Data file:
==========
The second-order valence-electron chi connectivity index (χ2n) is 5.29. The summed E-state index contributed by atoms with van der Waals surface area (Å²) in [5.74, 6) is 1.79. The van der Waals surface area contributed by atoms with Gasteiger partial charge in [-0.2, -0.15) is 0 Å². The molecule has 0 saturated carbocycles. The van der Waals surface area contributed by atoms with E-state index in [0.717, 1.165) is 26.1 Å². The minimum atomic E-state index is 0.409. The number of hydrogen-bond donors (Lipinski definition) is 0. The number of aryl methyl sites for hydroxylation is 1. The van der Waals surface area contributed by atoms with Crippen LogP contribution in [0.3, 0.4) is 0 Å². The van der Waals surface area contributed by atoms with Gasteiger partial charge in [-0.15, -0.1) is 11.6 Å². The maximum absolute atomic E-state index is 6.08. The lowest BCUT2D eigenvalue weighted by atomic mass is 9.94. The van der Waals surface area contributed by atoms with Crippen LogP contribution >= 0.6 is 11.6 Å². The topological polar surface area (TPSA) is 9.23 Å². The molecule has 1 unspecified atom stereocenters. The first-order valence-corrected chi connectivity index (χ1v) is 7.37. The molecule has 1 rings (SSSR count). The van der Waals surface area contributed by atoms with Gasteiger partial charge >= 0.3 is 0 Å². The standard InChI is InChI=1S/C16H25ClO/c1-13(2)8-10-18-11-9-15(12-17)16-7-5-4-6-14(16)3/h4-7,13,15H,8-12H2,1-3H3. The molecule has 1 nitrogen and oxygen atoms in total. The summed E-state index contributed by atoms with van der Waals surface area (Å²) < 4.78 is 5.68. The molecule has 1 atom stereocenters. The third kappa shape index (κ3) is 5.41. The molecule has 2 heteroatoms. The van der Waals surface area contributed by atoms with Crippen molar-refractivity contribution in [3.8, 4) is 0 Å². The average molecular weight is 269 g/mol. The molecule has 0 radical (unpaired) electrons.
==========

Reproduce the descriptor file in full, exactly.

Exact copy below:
The second-order valence-electron chi connectivity index (χ2n) is 5.29. The summed E-state index contributed by atoms with van der Waals surface area (Å²) in [5.74, 6) is 1.79. The van der Waals surface area contributed by atoms with Gasteiger partial charge in [-0.2, -0.15) is 0 Å². The molecule has 0 saturated carbocycles. The van der Waals surface area contributed by atoms with E-state index in [0.717, 1.165) is 26.1 Å². The minimum atomic E-state index is 0.409. The number of hydrogen-bond donors (Lipinski definition) is 0. The number of aryl methyl sites for hydroxylation is 1. The van der Waals surface area contributed by atoms with Crippen LogP contribution in [0.3, 0.4) is 0 Å². The van der Waals surface area contributed by atoms with Gasteiger partial charge in [-0.15, -0.1) is 11.6 Å². The maximum absolute atomic E-state index is 6.08. The lowest BCUT2D eigenvalue weighted by atomic mass is 9.94. The van der Waals surface area contributed by atoms with Crippen LogP contribution >= 0.6 is 11.6 Å². The topological polar surface area (TPSA) is 9.23 Å². The molecule has 1 unspecified atom stereocenters. The first-order valence-corrected chi connectivity index (χ1v) is 7.37. The molecule has 1 rings (SSSR count). The van der Waals surface area contributed by atoms with Gasteiger partial charge >= 0.3 is 0 Å². The standard InChI is InChI=1S/C16H25ClO/c1-13(2)8-10-18-11-9-15(12-17)16-7-5-4-6-14(16)3/h4-7,13,15H,8-12H2,1-3H3. The molecule has 1 nitrogen and oxygen atoms in total. The summed E-state index contributed by atoms with van der Waals surface area (Å²) < 4.78 is 5.68. The molecule has 1 atom stereocenters. The third kappa shape index (κ3) is 5.41. The molecule has 2 heteroatoms. The van der Waals surface area contributed by atoms with Crippen molar-refractivity contribution in [3.8, 4) is 0 Å². The average molecular weight is 269 g/mol. The molecule has 0 radical (unpaired) electrons.